Viacom’s billion-dollar legal gambit against Google could lead to more media industry lawsuits and give a boost to rival online video services in the emerging marketplace.
Media executives and analysts are awaiting the outcome of the lawsuit against Google and its video-sharing site YouTube, which Viacom said is intended to defend the notion of intellectual property and the concept of the Internet media marketplace.
Viacom, owner of MTV Networks and Comedy Central, demanded in February that YouTube pull more than 100,000 video clips uploaded by users on to the online video-sharing service. Google and Viacom had tried and failed to negotiate a deal to allow some of Viacom’s content on to YouTube and split the advertising revenues.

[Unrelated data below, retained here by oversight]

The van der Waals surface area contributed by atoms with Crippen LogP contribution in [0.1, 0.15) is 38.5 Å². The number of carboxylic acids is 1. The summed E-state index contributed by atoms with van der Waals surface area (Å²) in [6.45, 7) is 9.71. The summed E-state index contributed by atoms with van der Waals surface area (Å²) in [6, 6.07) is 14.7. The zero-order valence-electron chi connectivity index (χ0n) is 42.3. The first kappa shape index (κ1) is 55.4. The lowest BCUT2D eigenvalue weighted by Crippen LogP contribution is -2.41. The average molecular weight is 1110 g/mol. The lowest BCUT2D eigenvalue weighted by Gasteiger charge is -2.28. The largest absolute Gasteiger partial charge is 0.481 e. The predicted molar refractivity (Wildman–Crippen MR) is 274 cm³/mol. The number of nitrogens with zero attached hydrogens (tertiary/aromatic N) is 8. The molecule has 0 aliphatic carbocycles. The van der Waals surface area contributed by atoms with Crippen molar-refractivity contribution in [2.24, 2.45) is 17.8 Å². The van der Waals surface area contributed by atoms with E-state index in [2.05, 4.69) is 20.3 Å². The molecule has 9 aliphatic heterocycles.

On Tuesday, Viacom sued Google and YouTube for more than $1 billion, accusing them of “massive intentional copyright infringement.”
“I think that most media companies will let Viacom do the initial heavy lifting,” said HDNet owner Mark Cuban, a vocal critic of YouTube, in an e-mail. Cuban has subpoenaed Google for the identities of YouTube users who uploaded unauthorized clips of movies produced by his firm.